Brezhnev and Beyond

Leonid Brezhnev at the VLKSM Central Committee plenary session, October 1968. RIA Novosti archive (Yuriy Ivanov) / Wikimedia Commons

The Brezhnev era is clearly ending. This October he will mark his fifteenth year as the head of the Party, a span at least four years longer than Nikita Khrushchev's official term. In December, he will be 73 and next spring he will, if he holds on, pass Stalin as the oldest Soviet leader ever to hold the top Party position. He has already established the precedent of being both chief of state and Party leader; he has matched Stalin in being promoted to Marshal of the Soviet Union. By almost any standard, the past 15 years have to be regarded as his "era." Now the advancing age and physical infirmities of the General Secretary of the Soviet Communist Party suggest that a presuccession period is under way and that the process of summing up the Brezhnev period can begin.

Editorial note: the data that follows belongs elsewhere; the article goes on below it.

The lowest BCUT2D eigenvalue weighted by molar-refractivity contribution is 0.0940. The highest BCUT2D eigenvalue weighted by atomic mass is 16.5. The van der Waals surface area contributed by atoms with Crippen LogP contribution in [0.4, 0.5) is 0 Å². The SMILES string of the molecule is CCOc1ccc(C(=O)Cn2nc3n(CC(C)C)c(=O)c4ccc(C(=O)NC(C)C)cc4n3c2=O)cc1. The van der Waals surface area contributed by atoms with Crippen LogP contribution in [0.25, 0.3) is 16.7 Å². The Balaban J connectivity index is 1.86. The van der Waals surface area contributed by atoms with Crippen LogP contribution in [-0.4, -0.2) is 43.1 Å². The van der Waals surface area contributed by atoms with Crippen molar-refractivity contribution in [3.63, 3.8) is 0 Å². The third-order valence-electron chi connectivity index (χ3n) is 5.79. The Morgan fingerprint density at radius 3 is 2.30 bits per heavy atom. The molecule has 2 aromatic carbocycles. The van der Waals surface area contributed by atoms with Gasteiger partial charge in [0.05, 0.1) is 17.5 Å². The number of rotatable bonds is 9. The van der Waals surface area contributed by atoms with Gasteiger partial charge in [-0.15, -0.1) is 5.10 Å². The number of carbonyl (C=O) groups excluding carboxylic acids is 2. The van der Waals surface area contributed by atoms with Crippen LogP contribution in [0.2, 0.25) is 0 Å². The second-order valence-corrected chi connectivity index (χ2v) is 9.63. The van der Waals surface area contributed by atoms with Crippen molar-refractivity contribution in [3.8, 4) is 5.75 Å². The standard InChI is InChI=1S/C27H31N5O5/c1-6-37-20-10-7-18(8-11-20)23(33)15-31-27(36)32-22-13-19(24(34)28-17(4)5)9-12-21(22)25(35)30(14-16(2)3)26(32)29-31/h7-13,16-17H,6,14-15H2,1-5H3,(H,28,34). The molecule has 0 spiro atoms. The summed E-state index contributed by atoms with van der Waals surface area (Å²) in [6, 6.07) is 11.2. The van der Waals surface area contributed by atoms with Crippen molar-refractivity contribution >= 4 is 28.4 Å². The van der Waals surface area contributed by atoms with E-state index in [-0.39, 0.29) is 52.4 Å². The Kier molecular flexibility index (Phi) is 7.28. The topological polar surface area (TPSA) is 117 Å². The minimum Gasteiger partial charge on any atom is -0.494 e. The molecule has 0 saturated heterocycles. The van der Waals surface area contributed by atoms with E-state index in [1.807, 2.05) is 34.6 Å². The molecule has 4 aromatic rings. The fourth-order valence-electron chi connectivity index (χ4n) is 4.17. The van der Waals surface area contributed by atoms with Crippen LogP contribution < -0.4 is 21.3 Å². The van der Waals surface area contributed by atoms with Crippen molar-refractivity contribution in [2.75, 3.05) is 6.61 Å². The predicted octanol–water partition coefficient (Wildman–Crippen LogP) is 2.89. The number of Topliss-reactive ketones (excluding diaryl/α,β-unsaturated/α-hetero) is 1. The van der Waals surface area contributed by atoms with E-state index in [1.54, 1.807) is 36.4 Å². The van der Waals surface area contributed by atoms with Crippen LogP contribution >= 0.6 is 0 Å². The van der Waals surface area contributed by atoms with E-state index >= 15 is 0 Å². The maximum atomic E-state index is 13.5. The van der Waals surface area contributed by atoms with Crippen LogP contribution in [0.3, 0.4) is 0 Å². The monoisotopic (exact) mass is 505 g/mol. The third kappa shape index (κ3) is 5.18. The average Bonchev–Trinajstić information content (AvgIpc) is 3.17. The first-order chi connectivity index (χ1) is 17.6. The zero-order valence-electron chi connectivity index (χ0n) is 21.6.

When Khrushchev was overthrown in October 1964, Leonid Brezhnev was the leading candidate to survive the hazards of Soviet politics and come to dominate the leadership. Although some observers grouped him with President Nikolai Podgorny and Prime Minister Alexei Kosygin in a new triumvirate, Brezhnev was in the advantageous position of Party leader. Other contenders along the way-Alexander Shelepin and Pyotr Shelest, the Ukrainian Party leader-were eventually removed; and even his supposed old comrade Podgorny was roughly pushed aside in 1977 so that Brezhnev could acquire the unique position of government and Party leader. But much earlier, perhaps by 1970, Brezhnev was clearly in a commanding position. And he seems to have succeeded on a program that might be called conservative or orthodox.

What Brezhnev has achieved has been a restoration of the status quo ante Khrushchev: he has strengthened the conservative elements in the power structure; the Party bureaucracy has been stabilized; and the military and the security organs have gained in authority. He has carefully avoided the experimentation of structural reforms in the economy despite pressure to adopt new approaches. Economic performance has not been impressive but nevertheless has been satisfactory in meeting the

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